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Webserver permissions and PHP

Posted by JimL (JimL), 15 November 2004
A bit of an obscure question:

On our webserver I have noticed that for PHP files to execute, the folder they are in must have executable rights. However, the PHP files themselves don't (they generally only have 664 (rw-rw-r--) permissions).

I find this a little confusing. Surely the PHP file should itself be executable?

Can anyone explain, or does anyone know any links to relevant information?

Cheers,  Jim

Posted by John_Moylan (jfp), 15 November 2004
Now I may be talking complete drivel here, but heres my potentially wrong take on it.

You PHP page/script work when not executable because the webserver reads it, and then parses/executes what it reads and spits out the output of the script to the browser.

A directory must always be executable, otherwise you could not open it, thats why your scripts stop working when the 'x' bit is not turned on i.e. the webserver cannot open the directory.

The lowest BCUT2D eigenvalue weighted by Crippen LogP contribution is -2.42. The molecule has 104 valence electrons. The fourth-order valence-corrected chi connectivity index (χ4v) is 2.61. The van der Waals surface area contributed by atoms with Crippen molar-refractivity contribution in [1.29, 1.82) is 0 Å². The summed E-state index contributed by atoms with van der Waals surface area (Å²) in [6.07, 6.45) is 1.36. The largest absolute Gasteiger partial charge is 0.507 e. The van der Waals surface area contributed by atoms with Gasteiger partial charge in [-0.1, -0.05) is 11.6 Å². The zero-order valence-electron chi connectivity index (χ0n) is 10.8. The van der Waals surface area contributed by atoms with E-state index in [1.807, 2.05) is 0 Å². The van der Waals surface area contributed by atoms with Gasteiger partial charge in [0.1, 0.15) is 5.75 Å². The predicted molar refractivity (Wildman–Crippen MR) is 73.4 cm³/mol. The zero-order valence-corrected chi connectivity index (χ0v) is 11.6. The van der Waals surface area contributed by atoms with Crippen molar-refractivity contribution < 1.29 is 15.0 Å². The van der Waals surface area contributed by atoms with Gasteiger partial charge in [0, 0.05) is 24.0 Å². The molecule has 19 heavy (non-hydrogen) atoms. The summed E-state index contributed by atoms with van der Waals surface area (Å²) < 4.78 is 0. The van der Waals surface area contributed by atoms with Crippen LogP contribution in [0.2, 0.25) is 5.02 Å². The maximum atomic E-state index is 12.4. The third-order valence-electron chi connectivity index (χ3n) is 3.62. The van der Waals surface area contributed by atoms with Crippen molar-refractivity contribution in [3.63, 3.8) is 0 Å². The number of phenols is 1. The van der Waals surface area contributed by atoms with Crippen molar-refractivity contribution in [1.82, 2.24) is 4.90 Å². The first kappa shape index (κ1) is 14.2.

If you run PHP on the command line and not the webserver thats a different beast. You will need to have the x bit turned on if you invoke your script by name.

for example if the permissions on script .php were
on the command line you cannot just type:

and expect it to run. You could tell PHP on the command line to run it though with these permissions with:
php script.php
Note I actually invoke php here.

If the permissions were
then you could just type
and it will run as long as you have the path to php at the start of the script

and you have php in your $PATH (thats another paragraph though and may not be of interest here)

hope this helps

Posted by JimL (JimL), 15 November 2004

Yes, your reply does make a lot of sense! I didn't realise that the executable permission on the directory was necessary to open the directory!

Also it makes sense that the PHP module just reads the PHP file, and then 'does it's own thing', spouting out the required HTML itself. The PHP file isn't some sort of executable, it's just a set of instructions for the PHP module to read.

Cheers,  Jim

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